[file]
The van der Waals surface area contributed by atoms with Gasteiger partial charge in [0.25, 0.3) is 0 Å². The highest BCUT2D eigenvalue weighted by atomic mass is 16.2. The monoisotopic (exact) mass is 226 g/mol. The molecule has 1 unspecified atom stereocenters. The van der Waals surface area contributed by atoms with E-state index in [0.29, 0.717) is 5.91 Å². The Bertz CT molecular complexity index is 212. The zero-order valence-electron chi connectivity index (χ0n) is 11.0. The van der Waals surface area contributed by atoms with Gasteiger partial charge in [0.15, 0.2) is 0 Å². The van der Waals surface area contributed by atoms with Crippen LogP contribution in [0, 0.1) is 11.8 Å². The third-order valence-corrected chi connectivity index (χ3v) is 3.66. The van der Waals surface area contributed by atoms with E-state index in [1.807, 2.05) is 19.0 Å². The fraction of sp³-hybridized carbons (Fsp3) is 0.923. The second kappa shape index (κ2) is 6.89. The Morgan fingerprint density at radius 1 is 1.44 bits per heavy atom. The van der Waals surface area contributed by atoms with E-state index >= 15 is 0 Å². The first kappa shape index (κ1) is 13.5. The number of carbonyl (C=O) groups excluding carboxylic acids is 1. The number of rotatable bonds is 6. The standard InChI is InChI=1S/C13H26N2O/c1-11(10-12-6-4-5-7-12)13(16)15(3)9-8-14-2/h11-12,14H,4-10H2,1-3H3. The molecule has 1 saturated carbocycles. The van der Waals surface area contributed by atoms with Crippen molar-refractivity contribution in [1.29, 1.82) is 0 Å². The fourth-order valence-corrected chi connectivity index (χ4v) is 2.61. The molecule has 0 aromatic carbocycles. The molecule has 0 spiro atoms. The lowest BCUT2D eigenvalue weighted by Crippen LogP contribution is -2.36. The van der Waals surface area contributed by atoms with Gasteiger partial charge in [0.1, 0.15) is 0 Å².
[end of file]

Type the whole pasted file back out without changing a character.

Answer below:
The van der Waals surface area contributed by atoms with Gasteiger partial charge in [0.25, 0.3) is 0 Å². The highest BCUT2D eigenvalue weighted by atomic mass is 16.2. The monoisotopic (exact) mass is 226 g/mol. The molecule has 1 unspecified atom stereocenters. The van der Waals surface area contributed by atoms with E-state index in [0.29, 0.717) is 5.91 Å². The Bertz CT molecular complexity index is 212. The zero-order valence-electron chi connectivity index (χ0n) is 11.0. The van der Waals surface area contributed by atoms with Gasteiger partial charge in [0.15, 0.2) is 0 Å². The van der Waals surface area contributed by atoms with Crippen LogP contribution in [0, 0.1) is 11.8 Å². The third-order valence-corrected chi connectivity index (χ3v) is 3.66. The van der Waals surface area contributed by atoms with E-state index in [1.807, 2.05) is 19.0 Å². The fraction of sp³-hybridized carbons (Fsp3) is 0.923. The second kappa shape index (κ2) is 6.89. The Morgan fingerprint density at radius 1 is 1.44 bits per heavy atom. The van der Waals surface area contributed by atoms with E-state index >= 15 is 0 Å². The first kappa shape index (κ1) is 13.5. The number of carbonyl (C=O) groups excluding carboxylic acids is 1. The number of rotatable bonds is 6. The standard InChI is InChI=1S/C13H26N2O/c1-11(10-12-6-4-5-7-12)13(16)15(3)9-8-14-2/h11-12,14H,4-10H2,1-3H3. The molecule has 1 saturated carbocycles. The van der Waals surface area contributed by atoms with Crippen molar-refractivity contribution in [1.29, 1.82) is 0 Å². The fourth-order valence-corrected chi connectivity index (χ4v) is 2.61. The molecule has 0 aromatic carbocycles. The molecule has 0 spiro atoms. The lowest BCUT2D eigenvalue weighted by Crippen LogP contribution is -2.36. The van der Waals surface area contributed by atoms with Gasteiger partial charge in [0.1, 0.15) is 0 Å².